The first part of the my interview with Linda Smith and her project, Through the Eyes of Hope. Linda recently started an initiative called "Cards of Hope" (see right panel) to raise funds for a photo studio in Rwanda. See below to find out how this project started...
“These poignant accounts and many others like them depict a country on a path toward reconciliation. The resounding voices of survivors touch us in ways that no other words could,” said UN Secretary General Ban Ki-moon of the Visions of Rwanda photo project. The project, displayed at the United Nations on the 15th commemoration of the genocide in 2009, the work of a photojournalist named Linda Smith, who first began visiting Rwanda in 2006. As she made subsequent visits to Rwanda, Linda founded the Through the Eyes of Hope Project (TEOH Project), a non-profit with the goal of teaching basic photographic principles to extremely disadvantaged children and educating children who are interested in learning about the children of other cultures.
|Linda as a baby with her aunt and brother|
Linda was born in Hawaii, the daughter of an air force officer and a stay-at-home mom. The family left Hawaii before Linda’s fourth birthday and settled in a small town in Norwalk, CT right outside of Stamford, Connecticut. Growing up, Linda had a love for photography and majored in Photography at Syracuse University before moving to London to work as a photographer. While apprenticing some of London’s best photographers, Linda obtained her Master’s degree in Media and Communications at Goldsmith, a constituent college of the University of London. Following her three-year stint in London, Linda returned to the U.S., this time settling in New York City where she started her own wedding photography business.
After two years on the wedding circuit, Linda went on a missions trip with a local church to Rwanda in 2006. It was her first trip to Rwanda and she felt strangely drawn to the tiny country in East Africa. She was asked by her church to photograph the entire trip. She made the most of her by photographing several communities and non-profit organizations that she visited. After ten days, she left Rwanda, knowing that she would come back one day. As soon as she returned from her trip, Linda contacted the Rwandan Embassy in Washington D.C. about displaying her photos and when they agreed, Linda organized an exhibit highlighting Rwandan life. At the exhibit, Linda established some contacts that lead her to Rwanda the following year. Linda’s idea was simple, take cameras to Rwanda and teach children how to take photos, so they could tell their stories through pictures. The following year, she organized a month long workshop with genocide orphans and HIV infected children. It was while conducting this workshop that Linda met Prossy Yohana who would eventually become her assistant in the project.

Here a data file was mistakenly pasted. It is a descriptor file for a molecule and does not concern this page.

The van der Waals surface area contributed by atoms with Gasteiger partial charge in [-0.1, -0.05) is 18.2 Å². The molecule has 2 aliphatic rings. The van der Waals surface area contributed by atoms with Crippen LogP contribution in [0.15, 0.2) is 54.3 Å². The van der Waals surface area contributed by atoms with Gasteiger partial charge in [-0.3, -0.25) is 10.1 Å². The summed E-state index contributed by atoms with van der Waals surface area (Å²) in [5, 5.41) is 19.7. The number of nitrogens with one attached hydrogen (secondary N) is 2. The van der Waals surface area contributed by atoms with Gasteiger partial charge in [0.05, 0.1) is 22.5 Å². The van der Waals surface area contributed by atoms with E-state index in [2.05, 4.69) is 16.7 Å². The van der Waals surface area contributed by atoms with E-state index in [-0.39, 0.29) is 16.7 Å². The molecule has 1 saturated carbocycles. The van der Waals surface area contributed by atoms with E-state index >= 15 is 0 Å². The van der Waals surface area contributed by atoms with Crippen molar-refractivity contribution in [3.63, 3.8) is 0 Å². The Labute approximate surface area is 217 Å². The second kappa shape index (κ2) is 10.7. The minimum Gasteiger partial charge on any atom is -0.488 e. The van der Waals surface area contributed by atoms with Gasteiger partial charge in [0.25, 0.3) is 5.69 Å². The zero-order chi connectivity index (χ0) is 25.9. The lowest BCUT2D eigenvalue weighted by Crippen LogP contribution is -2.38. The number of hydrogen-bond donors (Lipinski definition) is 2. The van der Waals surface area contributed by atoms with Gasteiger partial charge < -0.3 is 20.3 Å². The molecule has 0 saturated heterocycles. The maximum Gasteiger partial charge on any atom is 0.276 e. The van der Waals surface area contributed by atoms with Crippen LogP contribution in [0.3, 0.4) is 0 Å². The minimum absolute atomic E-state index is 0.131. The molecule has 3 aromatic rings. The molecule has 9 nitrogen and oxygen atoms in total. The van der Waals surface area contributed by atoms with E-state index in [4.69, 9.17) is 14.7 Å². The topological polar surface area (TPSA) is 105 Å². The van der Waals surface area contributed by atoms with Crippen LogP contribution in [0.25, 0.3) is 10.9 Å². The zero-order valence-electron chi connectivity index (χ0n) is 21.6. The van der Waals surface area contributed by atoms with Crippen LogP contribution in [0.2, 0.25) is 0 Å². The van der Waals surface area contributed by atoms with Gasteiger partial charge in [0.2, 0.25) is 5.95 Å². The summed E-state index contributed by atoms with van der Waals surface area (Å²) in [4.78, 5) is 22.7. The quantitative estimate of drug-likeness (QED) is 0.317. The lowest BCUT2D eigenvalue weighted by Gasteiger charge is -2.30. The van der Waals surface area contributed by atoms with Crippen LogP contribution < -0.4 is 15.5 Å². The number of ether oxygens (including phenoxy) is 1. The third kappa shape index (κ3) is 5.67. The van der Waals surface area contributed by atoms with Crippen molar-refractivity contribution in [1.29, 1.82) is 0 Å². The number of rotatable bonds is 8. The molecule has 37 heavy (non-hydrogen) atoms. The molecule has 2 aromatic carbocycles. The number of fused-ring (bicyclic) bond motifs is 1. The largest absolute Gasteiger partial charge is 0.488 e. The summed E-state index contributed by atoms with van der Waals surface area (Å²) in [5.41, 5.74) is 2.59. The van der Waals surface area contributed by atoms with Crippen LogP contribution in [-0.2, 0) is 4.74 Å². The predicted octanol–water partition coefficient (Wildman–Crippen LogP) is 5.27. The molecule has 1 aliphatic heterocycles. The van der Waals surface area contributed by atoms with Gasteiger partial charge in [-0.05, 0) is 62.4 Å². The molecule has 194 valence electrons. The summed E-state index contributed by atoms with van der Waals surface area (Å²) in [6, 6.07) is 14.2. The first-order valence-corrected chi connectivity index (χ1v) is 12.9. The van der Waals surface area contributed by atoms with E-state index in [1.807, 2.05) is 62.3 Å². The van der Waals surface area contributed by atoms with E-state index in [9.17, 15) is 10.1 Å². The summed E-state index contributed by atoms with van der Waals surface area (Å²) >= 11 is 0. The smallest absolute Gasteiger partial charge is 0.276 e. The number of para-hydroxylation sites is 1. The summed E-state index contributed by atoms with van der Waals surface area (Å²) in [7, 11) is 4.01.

|Linda with the first group of children in Mayange. |
The Kagugu School, a primary school in Kigali, sponsored the first workshop, and the children were selected by their peers based on their social needs. The workshop went so well that Linda didn’t want it to end, in fact, with Prossy’s help, the workshop continued on Saturdays while Linda returned to New York. However, Linda found it hard to stay away and returned to Rwanda within three months, at which time she introduced the photography workshop to children within the Millennium Villages Project as well as Partners in Health (PIH). By that time, word had begun to spread about the work that Linda was doing with the children and by the fall of 2007, the United Nations contacted her about working with both genocide victims and perpetrators. The six-week workshop later became the "Visions of Rwanda"
exhibit, which was displayed at the United Nations Headquarters in New York City in the spring of 2009, before moving to Rwanda in 2010.
When she returned to Rwanda to coordinate the exhibit in the latter part of 2009, Linda was subsequently offered a teaching position at a university in Kigali at the beginning of 2010. She accepted the position and moved to Rwanda full-time in April 2010.When Linda moved to Rwanda, she set her sights on working with the children in Kagugu and Mayange. Beyond just conducting photography workshops, Linda wanted the project to become self-sustainable so she came up with the idea for selling passport pictures, and prints to people in the community. The students would take pictures, sell them for 500 Rwfs (approximately 75 cents) and use the money to support themselves and the project. By giving ten percent of their earnings to the project, the kids buy their own photo paper and other materials, while using the remainder for school fees, food or other necessities.
In the midst of instructing the students and getting the project off the ground, a tragedy happened that would haunt Linda for a long time. She was at a crossroads, and the future of the project began to look uncertain. The bright hope that she had suddenly turned to deep disappointment and anger…
(stay tuned for part 2)